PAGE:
So confident had we been in our ability to complete this feature (including functional, performance, and user testing) that the team had started dismantling the legacy functionality.
Now we had to re-mantle it. Or more specifically, we had to back out some of the new enhancements in order to restore the old feature. No self-respecting Engineer enjoys this kind of work and indeed it cost the Product Team dearly in terms of credibility.
ADD A FEATURE TOGGLE
In order to preserve the progress that had been made, we invested some additional time in creating a true feature toggle that would allow us to enable the new version for individual customers. This provided us with the option to conditionally test the new functionality, as soon as it was available, with some of our more curious and perhaps more forgiving users.
RE-SCOPE AND RE-PLAN THE FEATURE
The bulk of the work came from decomposing the originally planned feature into smaller stories and creating a revised, incremental delivery plan that would help us deliver a true MVP first and then, in subsequent iterations, a series of progressive improvements.
I will not use this report to describe the detailed process of scoping a product feature. There are many good discussions around discovering the Minimum Viable Product or MVP. To be sure, it takes practice to learn how to be ruthless. Good PMs find ways to whittle away at a product or feature until there are no nonessential elements remaining.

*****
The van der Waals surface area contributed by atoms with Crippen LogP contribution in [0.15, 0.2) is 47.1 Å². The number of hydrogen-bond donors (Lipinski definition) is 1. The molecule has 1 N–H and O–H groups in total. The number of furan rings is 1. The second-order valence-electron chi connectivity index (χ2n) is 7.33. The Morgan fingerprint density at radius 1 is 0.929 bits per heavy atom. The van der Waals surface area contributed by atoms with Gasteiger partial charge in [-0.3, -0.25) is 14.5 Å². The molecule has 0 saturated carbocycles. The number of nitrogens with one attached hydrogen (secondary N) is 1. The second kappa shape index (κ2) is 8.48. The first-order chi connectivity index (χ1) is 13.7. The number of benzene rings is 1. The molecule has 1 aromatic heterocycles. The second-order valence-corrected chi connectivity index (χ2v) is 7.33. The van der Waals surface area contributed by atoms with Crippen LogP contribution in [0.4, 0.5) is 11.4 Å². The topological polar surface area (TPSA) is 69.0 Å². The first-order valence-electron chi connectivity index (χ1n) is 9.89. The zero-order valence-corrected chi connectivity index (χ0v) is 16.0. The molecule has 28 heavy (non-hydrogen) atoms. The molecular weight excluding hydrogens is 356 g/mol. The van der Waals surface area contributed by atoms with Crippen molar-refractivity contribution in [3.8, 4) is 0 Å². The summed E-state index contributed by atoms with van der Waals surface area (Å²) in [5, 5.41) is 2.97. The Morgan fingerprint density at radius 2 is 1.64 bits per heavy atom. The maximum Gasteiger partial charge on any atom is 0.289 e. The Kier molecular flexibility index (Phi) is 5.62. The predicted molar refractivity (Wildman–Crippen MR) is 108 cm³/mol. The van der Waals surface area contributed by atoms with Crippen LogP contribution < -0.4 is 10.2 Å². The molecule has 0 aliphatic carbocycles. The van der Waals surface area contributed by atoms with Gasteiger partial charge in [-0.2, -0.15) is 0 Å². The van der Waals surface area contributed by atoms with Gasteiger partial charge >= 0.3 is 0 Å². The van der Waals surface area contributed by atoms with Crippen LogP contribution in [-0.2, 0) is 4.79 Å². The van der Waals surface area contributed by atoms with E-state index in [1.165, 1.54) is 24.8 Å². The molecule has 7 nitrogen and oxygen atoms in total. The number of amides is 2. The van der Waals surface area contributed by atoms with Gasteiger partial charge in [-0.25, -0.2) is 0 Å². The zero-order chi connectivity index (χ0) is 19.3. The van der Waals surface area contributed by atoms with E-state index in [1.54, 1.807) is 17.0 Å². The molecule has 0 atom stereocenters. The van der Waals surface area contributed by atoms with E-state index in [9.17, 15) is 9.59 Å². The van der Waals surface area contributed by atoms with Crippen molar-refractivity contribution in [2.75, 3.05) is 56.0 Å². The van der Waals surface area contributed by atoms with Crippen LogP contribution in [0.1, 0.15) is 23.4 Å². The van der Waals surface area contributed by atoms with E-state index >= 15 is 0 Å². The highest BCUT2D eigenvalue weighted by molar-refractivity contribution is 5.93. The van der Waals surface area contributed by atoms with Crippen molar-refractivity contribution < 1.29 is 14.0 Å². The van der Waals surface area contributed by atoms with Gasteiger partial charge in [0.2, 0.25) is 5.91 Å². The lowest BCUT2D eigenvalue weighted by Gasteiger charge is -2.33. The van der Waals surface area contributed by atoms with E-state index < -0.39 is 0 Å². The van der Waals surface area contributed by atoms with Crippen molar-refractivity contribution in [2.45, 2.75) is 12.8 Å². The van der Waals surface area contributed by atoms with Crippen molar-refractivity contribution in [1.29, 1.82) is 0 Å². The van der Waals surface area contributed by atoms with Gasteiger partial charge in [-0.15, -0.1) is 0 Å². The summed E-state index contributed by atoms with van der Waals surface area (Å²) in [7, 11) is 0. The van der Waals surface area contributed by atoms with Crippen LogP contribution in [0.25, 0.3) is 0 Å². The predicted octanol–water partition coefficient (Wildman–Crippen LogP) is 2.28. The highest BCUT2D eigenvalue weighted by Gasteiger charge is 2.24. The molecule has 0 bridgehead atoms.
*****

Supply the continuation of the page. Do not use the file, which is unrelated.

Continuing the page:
But it takes a different set of skills to then carefully plan the gradual introduction of those elements over time. It can be tempting to load up on enhancements, especially as product adoption increases among customers and users. Discipline and care are traits to be nurtured and celebrated in your Product Managers.
As I mentioned earlier, this feature, when complete, is intended to make a big splash with customers. In making the decision to postpone its deployment, I now had the delicate task of resetting expectations with our Sales team, with Professional Services and Support teams, and with the few customers and prospects we had been engaging with for testing and research.
The existing customers and new prospects that were pining for this feature were disappointed with the decision to pull and postpone though I believe the blow was cushioned in two ways. First, we notified them of our product decision several weeks ahead of the release instead of only days before or even worse, after the release.
Second, we took care to explain that we did not feel comfortable pushing a significant new product feature without appropriate user testing. Not to say that this relieved all the anxiety but it is more difficult to argue with the choice of product quality over speed to market.
One final note. The Product team did consider moving ahead with a nearly complete version of the new feature and including it in the upcoming release. The thought was that we would have the ability to turn it on for a few, select customers in exchange for some heavy usability testing. I will publish more on that approach in a separate article.